FIELD OF THE INVENTION
- BACKGROUND OF THE INVENTION
The present invention relates to power control systems for monitoring the power level of a radio frequency (RF) signal being transmitted to a remote RF receiver. More particularly, the invention relates to an RF power control system incorporating a watchdog circuit for attenuating or interrupting an RF signal being input to a transmit antenna in an RF transmitting system when the power level of the RF signal exceeds a predetermined maximum power level.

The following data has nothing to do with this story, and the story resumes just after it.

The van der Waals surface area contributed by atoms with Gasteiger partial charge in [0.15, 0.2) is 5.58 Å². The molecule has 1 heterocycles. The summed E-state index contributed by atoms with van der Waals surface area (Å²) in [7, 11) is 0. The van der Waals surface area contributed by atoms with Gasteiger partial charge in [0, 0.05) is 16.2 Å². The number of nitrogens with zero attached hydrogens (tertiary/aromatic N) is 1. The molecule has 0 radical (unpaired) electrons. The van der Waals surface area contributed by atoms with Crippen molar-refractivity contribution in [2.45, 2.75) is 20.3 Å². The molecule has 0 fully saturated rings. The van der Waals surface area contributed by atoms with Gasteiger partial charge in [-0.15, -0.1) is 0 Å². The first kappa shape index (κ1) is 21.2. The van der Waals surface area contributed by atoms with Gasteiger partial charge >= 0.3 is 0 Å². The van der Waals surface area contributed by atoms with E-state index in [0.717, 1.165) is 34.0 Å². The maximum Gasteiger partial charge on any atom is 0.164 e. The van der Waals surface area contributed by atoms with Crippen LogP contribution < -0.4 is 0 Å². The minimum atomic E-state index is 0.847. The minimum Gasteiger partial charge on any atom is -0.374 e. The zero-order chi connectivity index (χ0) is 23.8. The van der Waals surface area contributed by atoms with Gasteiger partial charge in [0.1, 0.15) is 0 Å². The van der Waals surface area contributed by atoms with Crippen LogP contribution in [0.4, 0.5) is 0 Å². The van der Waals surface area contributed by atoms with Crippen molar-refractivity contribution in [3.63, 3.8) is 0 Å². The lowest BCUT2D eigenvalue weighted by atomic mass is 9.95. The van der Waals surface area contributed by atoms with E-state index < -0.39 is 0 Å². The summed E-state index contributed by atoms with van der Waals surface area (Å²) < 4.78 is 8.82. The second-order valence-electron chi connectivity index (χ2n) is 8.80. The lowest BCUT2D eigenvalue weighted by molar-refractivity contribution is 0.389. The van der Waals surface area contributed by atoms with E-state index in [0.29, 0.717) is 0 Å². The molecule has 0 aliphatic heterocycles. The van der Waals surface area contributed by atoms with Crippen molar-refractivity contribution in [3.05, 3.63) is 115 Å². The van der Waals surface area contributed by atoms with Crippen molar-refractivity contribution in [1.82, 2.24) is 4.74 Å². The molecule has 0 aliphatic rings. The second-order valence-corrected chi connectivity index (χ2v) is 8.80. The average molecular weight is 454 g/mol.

In certain applications, it is important to be able to employ some form of dynamic power control over the power of a radio frequency (RF) signal transmitted by an RF transmitting system. One form of conventional transmitting system is shown in FIG. 1. With reference to FIG. 1, the system includes a transmitter, a radio frequency amplifier, a transmit antenna, and a controller. The transmitter converts base-band signals to a modulated intermediate radio frequency power and up-converts this power to a radio frequency which is suitable for transmission via licensed radio communications channels, and electronically-compatible with the selected transmit antenna. The radio frequency power input level to the transmit antenna is determined by the amplifier, as commanded by the controller. The transmission system may include additional feedback loops to the controller for more precise control of the transmit antenna's radio frequency output power.